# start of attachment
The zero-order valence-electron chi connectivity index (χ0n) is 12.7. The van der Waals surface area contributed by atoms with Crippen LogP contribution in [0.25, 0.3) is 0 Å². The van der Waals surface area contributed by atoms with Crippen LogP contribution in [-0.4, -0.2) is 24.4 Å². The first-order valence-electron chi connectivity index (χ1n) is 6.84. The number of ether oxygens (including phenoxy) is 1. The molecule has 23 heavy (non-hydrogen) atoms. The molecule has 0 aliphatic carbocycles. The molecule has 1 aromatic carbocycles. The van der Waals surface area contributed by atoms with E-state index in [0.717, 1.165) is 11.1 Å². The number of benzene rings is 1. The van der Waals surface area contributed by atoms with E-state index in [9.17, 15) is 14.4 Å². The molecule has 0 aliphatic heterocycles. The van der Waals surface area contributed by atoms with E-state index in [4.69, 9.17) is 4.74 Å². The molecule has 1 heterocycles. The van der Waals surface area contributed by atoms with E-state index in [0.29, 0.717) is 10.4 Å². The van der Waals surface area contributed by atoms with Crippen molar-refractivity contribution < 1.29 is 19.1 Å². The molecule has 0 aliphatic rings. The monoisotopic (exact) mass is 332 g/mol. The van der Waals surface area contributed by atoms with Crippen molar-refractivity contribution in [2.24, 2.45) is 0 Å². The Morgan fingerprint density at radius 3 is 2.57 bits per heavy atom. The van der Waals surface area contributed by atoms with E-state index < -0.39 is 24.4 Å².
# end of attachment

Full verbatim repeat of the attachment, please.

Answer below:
The zero-order valence-electron chi connectivity index (χ0n) is 12.7. The van der Waals surface area contributed by atoms with Crippen LogP contribution in [0.25, 0.3) is 0 Å². The van der Waals surface area contributed by atoms with Crippen LogP contribution in [-0.4, -0.2) is 24.4 Å². The first-order valence-electron chi connectivity index (χ1n) is 6.84. The number of ether oxygens (including phenoxy) is 1. The molecule has 23 heavy (non-hydrogen) atoms. The molecule has 0 aliphatic carbocycles. The molecule has 1 aromatic carbocycles. The van der Waals surface area contributed by atoms with E-state index in [0.717, 1.165) is 11.1 Å². The number of benzene rings is 1. The van der Waals surface area contributed by atoms with E-state index in [9.17, 15) is 14.4 Å². The molecule has 0 aliphatic heterocycles. The van der Waals surface area contributed by atoms with E-state index in [4.69, 9.17) is 4.74 Å². The molecule has 1 heterocycles. The van der Waals surface area contributed by atoms with E-state index in [0.29, 0.717) is 10.4 Å². The van der Waals surface area contributed by atoms with Crippen molar-refractivity contribution < 1.29 is 19.1 Å². The molecule has 0 aliphatic rings. The monoisotopic (exact) mass is 332 g/mol. The van der Waals surface area contributed by atoms with Crippen molar-refractivity contribution in [2.24, 2.45) is 0 Å². The Morgan fingerprint density at radius 3 is 2.57 bits per heavy atom. The van der Waals surface area contributed by atoms with E-state index < -0.39 is 24.4 Å².